During Lent the Church urges her members to fasting, almsgiving, and prayer
Lent is not so much a time of just “giving things up” as it is a time for adding things to our piety that perhaps have been lacking. We should want as Christians to increase our awareness of God’s mercy in Christ Jesus. And we should want to work at reflecting that mercy. Lent then is a time for learning to give a bit extra from the bounty God gives to each of us, and to give more of our prayers and more time for prayer. God does not benefit from these things, and neither do they earn us salvation, but God desires that we trust Him ever more and more deeply, and that more and more we learn from Him to work for the benefit of our neighbors and their needs.
Therefore you are encouraged to make use of Lenten customs that aid you in your devotion, and specifically to make an increased use of the Means of Grace. There God strengthens us to live each day. The Holy Communion is every Sunday at 10:30 a.m., and Bible class for adults begins at 9:00 a.m. (as does Sunday School for our children). If you have fallen out of regular use of the means of grace, and have fallen away from Bible Class and Sunday School, Lent is the perfect time to begin anew. God’s Word, the story of salvation in Christ, His Blessed Sacrament for the forgiveness of sins: these will feed you much more than any other activities. This is true all year round.
Finally, Immanuel comes together for Lenten Vespers every Wednesday evening beginning at 7:00 p.m., preceded by fellowship dinners in the Parish Center. Come, and avail yourself of what God wants to give in His Word, and give of yourself to and receive humbly from your fellow Christians in Christian fellowship.
Liturgical Preparations of Lent
Our liturgical preparation for Easter takes place through three distinct periods or steps. The first was Pre-Lent, the “Gesima” Sundays. The second is Lent itself, the time between Ash Wednesday and Judica Sunday (the fifth Sunday in Lent). The final step is Passiontide and Holy Week, the final two weeks before Easter.
You’ll note that in the liturgy, we continue during Lent to abstain from the “Alleluias” and from the Gloria in Excelsis. The color is violet to signify the mourning of a monarch.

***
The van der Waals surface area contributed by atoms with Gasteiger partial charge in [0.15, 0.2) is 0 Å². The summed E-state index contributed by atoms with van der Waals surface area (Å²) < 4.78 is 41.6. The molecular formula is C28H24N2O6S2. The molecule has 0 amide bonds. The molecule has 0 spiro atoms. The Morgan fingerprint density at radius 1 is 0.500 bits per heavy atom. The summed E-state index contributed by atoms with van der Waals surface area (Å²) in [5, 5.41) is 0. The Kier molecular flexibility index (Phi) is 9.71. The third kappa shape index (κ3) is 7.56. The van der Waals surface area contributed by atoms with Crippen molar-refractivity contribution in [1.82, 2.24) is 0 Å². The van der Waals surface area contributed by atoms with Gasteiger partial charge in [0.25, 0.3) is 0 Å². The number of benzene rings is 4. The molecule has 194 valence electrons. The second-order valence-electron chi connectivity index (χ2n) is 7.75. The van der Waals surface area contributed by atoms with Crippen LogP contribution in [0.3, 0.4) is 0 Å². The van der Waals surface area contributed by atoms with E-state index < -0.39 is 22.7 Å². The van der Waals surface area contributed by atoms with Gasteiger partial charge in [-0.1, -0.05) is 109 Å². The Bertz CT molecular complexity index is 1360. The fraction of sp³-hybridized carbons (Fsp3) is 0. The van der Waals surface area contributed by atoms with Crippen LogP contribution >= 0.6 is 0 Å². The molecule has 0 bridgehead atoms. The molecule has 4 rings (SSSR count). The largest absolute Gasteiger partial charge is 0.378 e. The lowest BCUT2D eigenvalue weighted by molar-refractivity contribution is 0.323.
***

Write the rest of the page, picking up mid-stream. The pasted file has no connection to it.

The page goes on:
We now use the musical setting from LSB DS I, which is not the main “festive” divine service setting (that’s DS III), and we give up most chanting, singing only the ordinaries and hymns. There are no Gospel processions. The crucifixes, however, remain unveiled and we retain the Gloria Patri (“Glory be to the Father, and to the Son…”) at the end of the Introits and canticles.
Eventually, for the two weeks of Passiontide before Easter, beginning with the fifth Sunday in Lent, the veils come out covering our crosses, and the Gloria Patri will go away totally.
As is the case with all fasting in Christendom, we give things up in order to subdue our flesh and to enhance our joy in them when they return. For the time comes, indeed, when we shall fast no more.
Some Final Considerations About Lent
This season is meant to order our hearts and minds not only by consideration of the terrible cost of Our Lord’s gracious sacrifice on our behalf, but also upon His willingness to be our Savior and to reconcile us to His Father. The entire season, as even our entire faith and life, is observed in the sure and certain knowledge of the Resurrection.
I said above that Lent is not so much a time of just “giving things up” as it is a time for adding things to our piety that perhaps have been lacking. We may fall into the trap of thinking Lent to be a purely penitential season so much, that we might easily just internalize Lent. What I mean is, that we do not make Lent solely about our personal journey and pilgrimage of “me” being cheered and blessed on the way of “me” growing in holiness.
The challenge of a Lenten fast or increased prayer and devotion is to turn outward towards the neighbor, even as we receive great blessings from above. It is always a great temptation, especially in our culture today, to internalize your Christian faith.
What if instead, we remembered the gifts of life and salvation Christ has won for us and gave thanks for them by seeking to share them with others around us – to cheer and bless our neighbors?
What if we engaged with our Lord’s help to make Lent here a season of reaching out to our neighbor and to help with their needs, both great and small?
The biggest need of all our friends and family is the saving Gospel about Jesus Christ, and along with that to receive the gift of the Gospel in a solid, caring church family and home in which they find forgiveness from a gracious God.
Thus, I propose that this Lententide you invite your neighbor, family members who do not attend, friends, or even strangers you meet and talk to, to one of our Wednesday night Lenten services, and to our Holy Week services. Many people in the community would like to know about our Lutheran Biblical faith, and indeed wonder what we are all about in that big, beautiful brick church on Poplar Street.
Lent, especially midweek services, and Holy Week, is the easy opportunity for them to come and hear the Gospel and get to know our congregation – where we preach Christ crucified for sinners, and Christ resurrected for their justification before a Father who loves them and desires their eternal salvation. Here is where a wonderful, loving, Gospel comforted Church family enjoys fellowship and joyful times together.
And friends reading this, if you have not been attending as much lately to the preaching of God’s Word here at Immanuel, I invite you back. We want you to come home and join this happy hospital for sinners once again. Come home, repent, and believe the Gospel.
In Christ Our Lord,